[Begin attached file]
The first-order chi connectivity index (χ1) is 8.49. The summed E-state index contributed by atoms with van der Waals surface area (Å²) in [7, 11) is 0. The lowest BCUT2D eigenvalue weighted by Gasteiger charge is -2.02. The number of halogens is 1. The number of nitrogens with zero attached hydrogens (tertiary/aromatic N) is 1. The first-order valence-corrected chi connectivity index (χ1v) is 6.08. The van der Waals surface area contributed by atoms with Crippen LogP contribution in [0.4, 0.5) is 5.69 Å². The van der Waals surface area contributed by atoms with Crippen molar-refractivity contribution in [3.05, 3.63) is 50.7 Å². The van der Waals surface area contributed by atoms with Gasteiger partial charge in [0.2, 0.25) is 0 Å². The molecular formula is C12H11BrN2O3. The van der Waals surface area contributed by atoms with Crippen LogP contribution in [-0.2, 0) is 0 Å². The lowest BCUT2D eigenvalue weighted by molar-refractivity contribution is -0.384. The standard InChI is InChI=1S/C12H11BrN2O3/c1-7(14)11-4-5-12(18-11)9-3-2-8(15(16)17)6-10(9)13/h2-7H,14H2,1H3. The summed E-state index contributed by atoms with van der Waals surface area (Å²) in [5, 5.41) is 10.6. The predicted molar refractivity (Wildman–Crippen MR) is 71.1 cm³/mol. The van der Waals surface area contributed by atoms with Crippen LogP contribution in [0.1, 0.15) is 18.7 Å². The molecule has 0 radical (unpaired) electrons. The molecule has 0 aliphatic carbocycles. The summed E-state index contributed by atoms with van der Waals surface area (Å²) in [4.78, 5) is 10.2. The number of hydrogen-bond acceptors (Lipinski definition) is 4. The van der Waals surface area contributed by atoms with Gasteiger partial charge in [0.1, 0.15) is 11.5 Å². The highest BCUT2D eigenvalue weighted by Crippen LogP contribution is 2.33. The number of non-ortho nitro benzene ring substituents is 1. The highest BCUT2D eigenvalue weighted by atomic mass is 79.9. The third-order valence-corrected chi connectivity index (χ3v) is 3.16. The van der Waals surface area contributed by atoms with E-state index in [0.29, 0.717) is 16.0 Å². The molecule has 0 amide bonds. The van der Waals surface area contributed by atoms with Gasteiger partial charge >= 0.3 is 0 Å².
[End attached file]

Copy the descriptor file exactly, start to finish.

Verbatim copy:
The first-order chi connectivity index (χ1) is 8.49. The summed E-state index contributed by atoms with van der Waals surface area (Å²) in [7, 11) is 0. The lowest BCUT2D eigenvalue weighted by Gasteiger charge is -2.02. The number of halogens is 1. The number of nitrogens with zero attached hydrogens (tertiary/aromatic N) is 1. The first-order valence-corrected chi connectivity index (χ1v) is 6.08. The van der Waals surface area contributed by atoms with Crippen LogP contribution in [0.4, 0.5) is 5.69 Å². The van der Waals surface area contributed by atoms with Crippen molar-refractivity contribution in [3.05, 3.63) is 50.7 Å². The van der Waals surface area contributed by atoms with Gasteiger partial charge in [0.2, 0.25) is 0 Å². The molecular formula is C12H11BrN2O3. The van der Waals surface area contributed by atoms with Crippen LogP contribution in [-0.2, 0) is 0 Å². The lowest BCUT2D eigenvalue weighted by molar-refractivity contribution is -0.384. The standard InChI is InChI=1S/C12H11BrN2O3/c1-7(14)11-4-5-12(18-11)9-3-2-8(15(16)17)6-10(9)13/h2-7H,14H2,1H3. The summed E-state index contributed by atoms with van der Waals surface area (Å²) in [5, 5.41) is 10.6. The predicted molar refractivity (Wildman–Crippen MR) is 71.1 cm³/mol. The van der Waals surface area contributed by atoms with Crippen LogP contribution in [0.1, 0.15) is 18.7 Å². The molecule has 0 radical (unpaired) electrons. The molecule has 0 aliphatic carbocycles. The summed E-state index contributed by atoms with van der Waals surface area (Å²) in [4.78, 5) is 10.2. The number of hydrogen-bond acceptors (Lipinski definition) is 4. The van der Waals surface area contributed by atoms with Gasteiger partial charge in [0.1, 0.15) is 11.5 Å². The highest BCUT2D eigenvalue weighted by Crippen LogP contribution is 2.33. The number of non-ortho nitro benzene ring substituents is 1. The highest BCUT2D eigenvalue weighted by atomic mass is 79.9. The third-order valence-corrected chi connectivity index (χ3v) is 3.16. The van der Waals surface area contributed by atoms with E-state index in [0.29, 0.717) is 16.0 Å². The molecule has 0 amide bonds. The van der Waals surface area contributed by atoms with Gasteiger partial charge >= 0.3 is 0 Å².